The talk the focused on how Change Management (part of Service Transition) could also be done on a small scale by leveraging exiting SDLC tools. He argued that RFCs and CAB could be enforced by the use of pull requests and at the most basic level you could use your chat room logs for Change Request records.
Making the Elephant dance – Daily deliveries at SAP – Dirk Lehmann
Dirk explained the obstacles he faced when trying to implement continuous delivery of a cloud based project at SAP. He explained how he headed up a team that worked as an internal “startup” in the organisation and how they overcame the obstacles caused by the existing processes and procedures. He then went on to describe how the new processes developed were being used for other cloud based products within SAP to accelerate deliver times.
Screwing up for fun and profit – Oliver Hankeln
Oliver described the objectives and format of a post mortem and a number of patterns and anti-patterns. He highlighted the cultural implication of each and the affect on both individuals and the wider organisation.
Day Two Ignites and Open Spaces
Again a diverse mix of subjects for the ignite talks, today we have a mix of open-source tools such as git-deliver, Jenkins automation, ITIL and a discussion of DevOps as job title. Fortunately I can relax a little and enjoy them as I don’t have to take to the stage :-)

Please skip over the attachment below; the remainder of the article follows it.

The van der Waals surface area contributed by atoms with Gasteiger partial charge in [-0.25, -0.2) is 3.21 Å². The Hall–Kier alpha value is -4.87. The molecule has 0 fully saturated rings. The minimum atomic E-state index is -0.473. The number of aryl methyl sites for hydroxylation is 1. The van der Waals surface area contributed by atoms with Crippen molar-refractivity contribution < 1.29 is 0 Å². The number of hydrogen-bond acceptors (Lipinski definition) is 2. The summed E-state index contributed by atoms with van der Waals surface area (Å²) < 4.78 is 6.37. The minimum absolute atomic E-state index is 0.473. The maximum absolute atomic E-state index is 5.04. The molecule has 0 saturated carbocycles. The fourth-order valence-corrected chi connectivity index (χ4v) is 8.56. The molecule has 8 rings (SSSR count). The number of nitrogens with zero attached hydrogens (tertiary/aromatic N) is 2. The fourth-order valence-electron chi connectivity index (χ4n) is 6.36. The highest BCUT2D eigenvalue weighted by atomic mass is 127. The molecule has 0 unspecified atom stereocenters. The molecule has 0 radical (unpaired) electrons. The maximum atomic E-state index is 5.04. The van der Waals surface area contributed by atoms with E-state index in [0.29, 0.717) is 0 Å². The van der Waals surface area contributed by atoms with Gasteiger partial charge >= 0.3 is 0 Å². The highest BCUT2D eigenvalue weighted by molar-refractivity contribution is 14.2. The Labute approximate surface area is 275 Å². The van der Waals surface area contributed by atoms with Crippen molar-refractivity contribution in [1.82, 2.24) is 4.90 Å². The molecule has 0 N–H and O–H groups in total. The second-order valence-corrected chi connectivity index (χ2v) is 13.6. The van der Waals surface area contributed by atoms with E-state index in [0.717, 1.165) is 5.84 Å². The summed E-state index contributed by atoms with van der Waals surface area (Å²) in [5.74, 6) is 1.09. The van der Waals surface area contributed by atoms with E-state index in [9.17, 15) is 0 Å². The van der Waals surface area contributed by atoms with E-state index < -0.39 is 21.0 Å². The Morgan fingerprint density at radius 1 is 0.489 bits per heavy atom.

The openspaces are organised much swifter today (looks like the delegates have grasped the concept today) and there are a larger more diverse number of topics today. I head off an attend…
This discussion was proposed by one of the ignite speakers who was contemplating if in 2015 there was a role for “DevOps”. This has been a long standing point of debate in the DevOps community, that DevOps isn’t a job title but more of a mindset/approach, it’s the equivalent of having the word “Agile” in your job title, it really doesn’t make sense. The conversation tried to define a role that had many facets of DevOps (e.g. release engineering, automation, metrics) and if this hybrid/polygot was really a job title – the conclusion was “it depends”.
Unfortunately I then had to leave as my train awaits, so I start the long journey home.
All in all I had a great time, I met some of the thought leaders in the DevOps field and spoke with a great number of really clever people. Got some great insights into Microservices and food for thought on many other topics. If you wanted me to summarise the event in a sentence “it’s all about people”.
Videos of the talks are available on vimeo.